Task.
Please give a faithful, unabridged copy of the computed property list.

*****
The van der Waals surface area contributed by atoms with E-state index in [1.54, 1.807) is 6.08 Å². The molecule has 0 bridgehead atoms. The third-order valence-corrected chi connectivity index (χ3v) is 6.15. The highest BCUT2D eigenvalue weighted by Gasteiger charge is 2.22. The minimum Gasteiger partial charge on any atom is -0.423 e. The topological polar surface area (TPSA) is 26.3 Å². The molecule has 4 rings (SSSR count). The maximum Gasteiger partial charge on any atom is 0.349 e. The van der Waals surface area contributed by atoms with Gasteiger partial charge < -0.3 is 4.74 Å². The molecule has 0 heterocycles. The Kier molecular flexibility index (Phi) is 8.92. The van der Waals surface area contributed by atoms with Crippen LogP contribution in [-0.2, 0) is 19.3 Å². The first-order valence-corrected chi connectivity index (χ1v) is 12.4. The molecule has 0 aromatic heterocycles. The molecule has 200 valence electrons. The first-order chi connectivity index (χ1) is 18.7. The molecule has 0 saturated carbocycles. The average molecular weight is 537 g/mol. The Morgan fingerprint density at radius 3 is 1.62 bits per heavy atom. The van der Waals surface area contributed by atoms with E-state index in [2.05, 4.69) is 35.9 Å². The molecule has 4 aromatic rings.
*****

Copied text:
The van der Waals surface area contributed by atoms with E-state index in [1.54, 1.807) is 6.08 Å². The molecule has 0 bridgehead atoms. The third-order valence-corrected chi connectivity index (χ3v) is 6.15. The highest BCUT2D eigenvalue weighted by Gasteiger charge is 2.22. The minimum Gasteiger partial charge on any atom is -0.423 e. The topological polar surface area (TPSA) is 26.3 Å². The molecule has 4 rings (SSSR count). The maximum Gasteiger partial charge on any atom is 0.349 e. The van der Waals surface area contributed by atoms with Gasteiger partial charge < -0.3 is 4.74 Å². The molecule has 0 heterocycles. The Kier molecular flexibility index (Phi) is 8.92. The van der Waals surface area contributed by atoms with Crippen LogP contribution in [-0.2, 0) is 19.3 Å². The first-order valence-corrected chi connectivity index (χ1v) is 12.4. The molecule has 0 aromatic heterocycles. The molecule has 200 valence electrons. The first-order chi connectivity index (χ1) is 18.7. The molecule has 0 saturated carbocycles. The average molecular weight is 537 g/mol. The Morgan fingerprint density at radius 3 is 1.62 bits per heavy atom. The van der Waals surface area contributed by atoms with E-state index in [2.05, 4.69) is 35.9 Å². The molecule has 4 aromatic rings.